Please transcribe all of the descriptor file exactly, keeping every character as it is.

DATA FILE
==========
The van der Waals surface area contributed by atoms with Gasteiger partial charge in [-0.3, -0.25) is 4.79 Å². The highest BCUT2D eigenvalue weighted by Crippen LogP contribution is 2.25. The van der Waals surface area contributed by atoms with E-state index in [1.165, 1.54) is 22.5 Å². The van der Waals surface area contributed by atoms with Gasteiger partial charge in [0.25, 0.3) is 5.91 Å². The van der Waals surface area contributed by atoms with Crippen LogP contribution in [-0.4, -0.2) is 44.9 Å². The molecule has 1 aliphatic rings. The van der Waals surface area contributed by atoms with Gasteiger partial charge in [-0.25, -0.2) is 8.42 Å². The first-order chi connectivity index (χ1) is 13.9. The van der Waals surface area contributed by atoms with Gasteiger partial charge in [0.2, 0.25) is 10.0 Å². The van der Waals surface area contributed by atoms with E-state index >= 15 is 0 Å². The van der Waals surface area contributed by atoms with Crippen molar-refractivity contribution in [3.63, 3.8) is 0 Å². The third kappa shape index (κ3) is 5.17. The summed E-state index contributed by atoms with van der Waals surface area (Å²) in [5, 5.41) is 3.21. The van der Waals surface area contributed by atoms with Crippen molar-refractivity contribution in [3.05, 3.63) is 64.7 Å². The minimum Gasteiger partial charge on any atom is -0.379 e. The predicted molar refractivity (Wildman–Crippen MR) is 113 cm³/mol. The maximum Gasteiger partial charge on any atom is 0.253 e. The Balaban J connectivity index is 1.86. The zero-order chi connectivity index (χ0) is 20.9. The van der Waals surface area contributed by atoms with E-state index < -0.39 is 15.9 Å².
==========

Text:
The van der Waals surface area contributed by atoms with Gasteiger partial charge in [-0.3, -0.25) is 4.79 Å². The highest BCUT2D eigenvalue weighted by Crippen LogP contribution is 2.25. The van der Waals surface area contributed by atoms with E-state index in [1.165, 1.54) is 22.5 Å². The van der Waals surface area contributed by atoms with Gasteiger partial charge in [0.25, 0.3) is 5.91 Å². The van der Waals surface area contributed by atoms with Crippen LogP contribution in [-0.4, -0.2) is 44.9 Å². The molecule has 1 aliphatic rings. The van der Waals surface area contributed by atoms with Gasteiger partial charge in [-0.25, -0.2) is 8.42 Å². The first-order chi connectivity index (χ1) is 13.9. The van der Waals surface area contributed by atoms with Gasteiger partial charge in [0.2, 0.25) is 10.0 Å². The van der Waals surface area contributed by atoms with E-state index >= 15 is 0 Å². The van der Waals surface area contributed by atoms with Crippen molar-refractivity contribution in [3.63, 3.8) is 0 Å². The third kappa shape index (κ3) is 5.17. The summed E-state index contributed by atoms with van der Waals surface area (Å²) in [5, 5.41) is 3.21. The van der Waals surface area contributed by atoms with Crippen molar-refractivity contribution in [3.05, 3.63) is 64.7 Å². The minimum Gasteiger partial charge on any atom is -0.379 e. The predicted molar refractivity (Wildman–Crippen MR) is 113 cm³/mol. The maximum Gasteiger partial charge on any atom is 0.253 e. The Balaban J connectivity index is 1.86. The zero-order chi connectivity index (χ0) is 20.9. The van der Waals surface area contributed by atoms with E-state index < -0.39 is 15.9 Å².